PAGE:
The aguilar obp 3 can be wired up and run as a 4 band eq, instead of a 3 band with switchable midrange. The kit out of the box does not come with everything you need. But it can be made to work that way with another pot. email aguilar for full details. It still sounds great jsut as a 3 band with the switch.
     
  9. David Wilson

    David Wilson Administrator Staff Member Administrator Supporting Member

    Oct 14, 2002
    Lower Westchester, NY
    Are you sure about that? I know you can wire it so that the mid freq selection can be done via a pot, but you still only have three bands - bass,treble and mid at a varying frequency.
     
  10. stingray96191

    stingray96191

    Jul 27, 2001
    Pittsburgh, PA
    Unofficially Endorsing Ernie Ball Music Man Guitars
    You may be right. if ican find the schematics for it ill ook it up. but i am fairly certain you can wire two seperate pots to control either frequency band and use both at the same time.

    Ill look into it and post again.
     
  11. berklee46

    berklee46 Supporting Member

    Dec 19, 2000
    MA
    Any luck finding the info?
     
  12. luknfur

    luknfur

    Jan 14, 2004
    DIXIE
    The aggie OBP-3 in my experiment has the variable mid which seperates hi and low frequencies on a stacked pot with a seperate mid volume control controlling the volume of both frequency sets - not a seperate volume control for each mid frequency (don't know how the Bongo is).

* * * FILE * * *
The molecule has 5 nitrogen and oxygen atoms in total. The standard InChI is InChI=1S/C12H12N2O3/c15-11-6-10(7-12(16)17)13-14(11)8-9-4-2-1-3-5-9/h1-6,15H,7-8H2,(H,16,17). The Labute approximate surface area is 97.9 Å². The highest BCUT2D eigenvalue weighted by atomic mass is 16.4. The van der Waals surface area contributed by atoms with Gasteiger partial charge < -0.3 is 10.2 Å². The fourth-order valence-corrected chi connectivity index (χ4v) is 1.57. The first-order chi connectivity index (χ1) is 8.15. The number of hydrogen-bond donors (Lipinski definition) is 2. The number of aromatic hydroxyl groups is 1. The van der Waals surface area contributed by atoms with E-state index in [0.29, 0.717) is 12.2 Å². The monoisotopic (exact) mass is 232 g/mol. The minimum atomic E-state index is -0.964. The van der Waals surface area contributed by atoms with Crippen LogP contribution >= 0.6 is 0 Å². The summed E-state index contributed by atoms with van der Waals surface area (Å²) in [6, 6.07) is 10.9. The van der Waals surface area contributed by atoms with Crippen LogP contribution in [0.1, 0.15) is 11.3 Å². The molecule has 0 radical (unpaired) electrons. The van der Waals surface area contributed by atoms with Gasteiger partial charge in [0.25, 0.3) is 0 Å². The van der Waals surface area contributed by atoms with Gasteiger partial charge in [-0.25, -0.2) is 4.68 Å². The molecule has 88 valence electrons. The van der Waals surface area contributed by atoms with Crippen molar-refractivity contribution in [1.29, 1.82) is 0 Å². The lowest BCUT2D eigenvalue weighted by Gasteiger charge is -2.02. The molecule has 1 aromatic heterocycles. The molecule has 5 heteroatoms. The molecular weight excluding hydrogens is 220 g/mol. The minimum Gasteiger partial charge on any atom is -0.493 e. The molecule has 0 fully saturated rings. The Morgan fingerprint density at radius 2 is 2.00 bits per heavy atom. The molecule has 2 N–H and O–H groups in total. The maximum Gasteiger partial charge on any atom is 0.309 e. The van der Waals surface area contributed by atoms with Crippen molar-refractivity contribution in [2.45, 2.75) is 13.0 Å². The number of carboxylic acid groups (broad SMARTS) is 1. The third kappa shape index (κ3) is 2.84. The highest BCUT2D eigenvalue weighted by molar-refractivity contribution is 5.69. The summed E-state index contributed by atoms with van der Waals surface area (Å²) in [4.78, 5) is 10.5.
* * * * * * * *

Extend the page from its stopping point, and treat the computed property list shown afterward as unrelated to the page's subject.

Instructions don't state how the frequencies split, I'm guessing 400 down to 200 and 450 - 600 since the instructions state the variable mid replaces swtches 6 and 7 in their diagrams and that's what they are. All you need is a 500k linear stacked pot - which I happened to have laying around so wired it that way.

    But you do have seperate control over those bands as opposed to the EMG BQS which has a single variable mid control ranging from 300Hz to 3KHz (center frequencies). And I see no reason why you couldn't use two seperate pots for the Aggie as opposed to a stacked pot. You might even be able to wire in seperate volume controls for them.


    Dimento
     
  13. David Wilson

    David Wilson Administrator Staff Member Administrator Supporting Member

    Oct 14, 2002
    Lower Westchester, NY
    Based on the aguilar wiring diagram at http://www.aguilaramp.com/html/support/downloads/diagrams/obp3wiring.pdf I can still only see that you would be controlling one mid eq band - the stacked pot is for mid freq sweep and cut/boost.
    The bongo has one for low mids and one for high mids, it's a very cool preamp.
     
  14. luknfur

    luknfur

    Jan 14, 2004
    DIXIE
    Hmm? So what is the Bongo doing that's any different and what frequencies does it break down?
     
  15. David Wilson

    David Wilson Administrator Staff Member Administrator Supporting Member

    Oct 14, 2002
    Lower Westchester, NY
    A dual pickup bongo has four knobs overall. Master volume, blend, stacked lo mid/hi mid, stacked bass/treble.
    You can, say, boost the low mids and cut the high mids at the same time to get a beefy slap sound.
    I don't have the exact freq's, but from what I'm hearing I'm thinking low is in the 300 range and hi mid is in the 800 range.
    I also don't know if it does anything intelligent like the Raven Labs True Blue EQ box, which boosts using a wide Q and cuts using a narrow Q.
     
  16. luknfur

    luknfur

    Jan 14, 2004
    DIXIE